Hannes Swoboda, MEP since 1996 and current President of the Progressive Alliance of Socialists and Democrats (S&D) group in the European Parliament, visited Cedefop on 23 January to exchange views on vocational education and training (VET) issues.

Mr Swoboda was accompanied by Greek MEP Sylvana Rapti, a member of the S&D group. They met with senior Cedefop officials.

The Austrian politician was informed on Cedefop’s activities and priorities for 2014, and praised the work of European agencies in general and Cedefop in particular. As the S&D group has initiated a working group and is organising a series of events on jobs in Europe, discussions focused on Cedefop’s work to help improve labour market intelligence and spread apprenticeships more widely across Europe.

Mr Swoboda said that he considers employability very important and expressed concern about the mismatch between skills people have and those required by the labour market. In his view, Europe has to be prepared for life after the economic crisis by improving training.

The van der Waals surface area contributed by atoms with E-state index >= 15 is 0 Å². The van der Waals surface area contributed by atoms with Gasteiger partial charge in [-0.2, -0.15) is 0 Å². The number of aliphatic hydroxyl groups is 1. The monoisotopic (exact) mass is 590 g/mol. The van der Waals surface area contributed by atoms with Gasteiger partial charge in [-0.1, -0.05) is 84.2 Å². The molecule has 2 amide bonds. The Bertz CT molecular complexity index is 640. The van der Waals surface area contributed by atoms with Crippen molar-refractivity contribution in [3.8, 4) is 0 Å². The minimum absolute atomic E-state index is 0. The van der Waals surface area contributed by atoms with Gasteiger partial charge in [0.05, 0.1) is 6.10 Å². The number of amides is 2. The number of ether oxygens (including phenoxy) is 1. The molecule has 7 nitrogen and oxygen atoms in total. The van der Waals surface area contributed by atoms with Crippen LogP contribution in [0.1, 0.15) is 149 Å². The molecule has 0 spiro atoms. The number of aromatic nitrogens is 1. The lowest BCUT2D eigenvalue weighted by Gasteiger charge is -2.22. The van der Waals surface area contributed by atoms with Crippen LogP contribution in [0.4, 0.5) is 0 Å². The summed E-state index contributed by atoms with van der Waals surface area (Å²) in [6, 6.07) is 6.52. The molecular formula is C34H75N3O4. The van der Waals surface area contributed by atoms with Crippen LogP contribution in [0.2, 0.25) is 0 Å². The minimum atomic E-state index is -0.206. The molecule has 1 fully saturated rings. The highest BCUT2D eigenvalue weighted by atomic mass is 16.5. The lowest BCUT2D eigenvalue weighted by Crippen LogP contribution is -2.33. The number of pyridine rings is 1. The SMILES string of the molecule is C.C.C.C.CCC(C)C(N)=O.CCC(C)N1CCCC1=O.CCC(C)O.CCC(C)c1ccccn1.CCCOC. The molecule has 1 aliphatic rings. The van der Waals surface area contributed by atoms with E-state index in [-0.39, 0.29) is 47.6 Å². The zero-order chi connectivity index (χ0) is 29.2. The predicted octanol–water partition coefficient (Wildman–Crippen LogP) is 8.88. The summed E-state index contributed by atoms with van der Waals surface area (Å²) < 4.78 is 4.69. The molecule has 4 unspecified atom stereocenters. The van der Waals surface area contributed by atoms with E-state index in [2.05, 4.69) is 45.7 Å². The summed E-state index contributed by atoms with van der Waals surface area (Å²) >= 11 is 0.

Head of Area Research & Policy Analysis Pascaline Descy said that, according to Cedefop forecasts to be published in 2014, employment may reach only pre-crisis levels by 2023, and emphasised the importance of activation policies, including training and careers guidance for adults.

Head of Area Enhanced Cooperation in VET and lifelong learning Mara Brugia stressed the need for a change of mindset to achieve attractiveness of VET, not only among European citizens but also policy-makers.

Mr Swoboda shared Cedefop’s view that the need for highly qualified labour does not necessarily mean university qualifications. He argued that it would be interesting to see how the ‘dual system’, used in Germany, Austria and some other countries, could be adopted more broadly in the fight against unemployment.

As the institutional framework differs from country to country, Mr Swoboda agreed it is necessary to design very specific measures to address the issue based on the principle of policy learning. Getting SMEs on board is a particular challenge.